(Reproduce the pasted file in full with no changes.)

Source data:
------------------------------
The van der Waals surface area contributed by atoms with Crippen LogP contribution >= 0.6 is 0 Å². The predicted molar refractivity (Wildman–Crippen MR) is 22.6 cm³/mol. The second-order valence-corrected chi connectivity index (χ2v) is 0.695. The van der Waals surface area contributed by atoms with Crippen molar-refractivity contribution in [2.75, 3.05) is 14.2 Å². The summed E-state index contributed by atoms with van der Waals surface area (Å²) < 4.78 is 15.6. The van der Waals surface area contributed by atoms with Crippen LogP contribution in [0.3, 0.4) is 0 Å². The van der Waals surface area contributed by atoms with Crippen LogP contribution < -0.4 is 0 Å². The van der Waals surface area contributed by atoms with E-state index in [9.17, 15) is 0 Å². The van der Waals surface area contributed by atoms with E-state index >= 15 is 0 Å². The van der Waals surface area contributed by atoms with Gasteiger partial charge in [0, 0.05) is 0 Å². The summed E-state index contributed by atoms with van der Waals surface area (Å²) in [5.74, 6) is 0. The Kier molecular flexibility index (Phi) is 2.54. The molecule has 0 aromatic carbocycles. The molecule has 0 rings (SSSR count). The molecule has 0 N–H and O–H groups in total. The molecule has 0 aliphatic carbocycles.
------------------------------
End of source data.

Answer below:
The van der Waals surface area contributed by atoms with Crippen LogP contribution >= 0.6 is 0 Å². The predicted molar refractivity (Wildman–Crippen MR) is 22.6 cm³/mol. The second-order valence-corrected chi connectivity index (χ2v) is 0.695. The van der Waals surface area contributed by atoms with Crippen molar-refractivity contribution in [2.75, 3.05) is 14.2 Å². The summed E-state index contributed by atoms with van der Waals surface area (Å²) < 4.78 is 15.6. The van der Waals surface area contributed by atoms with Crippen LogP contribution in [0.3, 0.4) is 0 Å². The van der Waals surface area contributed by atoms with Crippen LogP contribution < -0.4 is 0 Å². The van der Waals surface area contributed by atoms with E-state index in [9.17, 15) is 0 Å². The van der Waals surface area contributed by atoms with E-state index >= 15 is 0 Å². The van der Waals surface area contributed by atoms with Gasteiger partial charge in [0, 0.05) is 0 Å². The summed E-state index contributed by atoms with van der Waals surface area (Å²) in [5.74, 6) is 0. The Kier molecular flexibility index (Phi) is 2.54. The molecule has 0 aromatic carbocycles. The molecule has 0 rings (SSSR count). The molecule has 0 N–H and O–H groups in total. The molecule has 0 aliphatic carbocycles.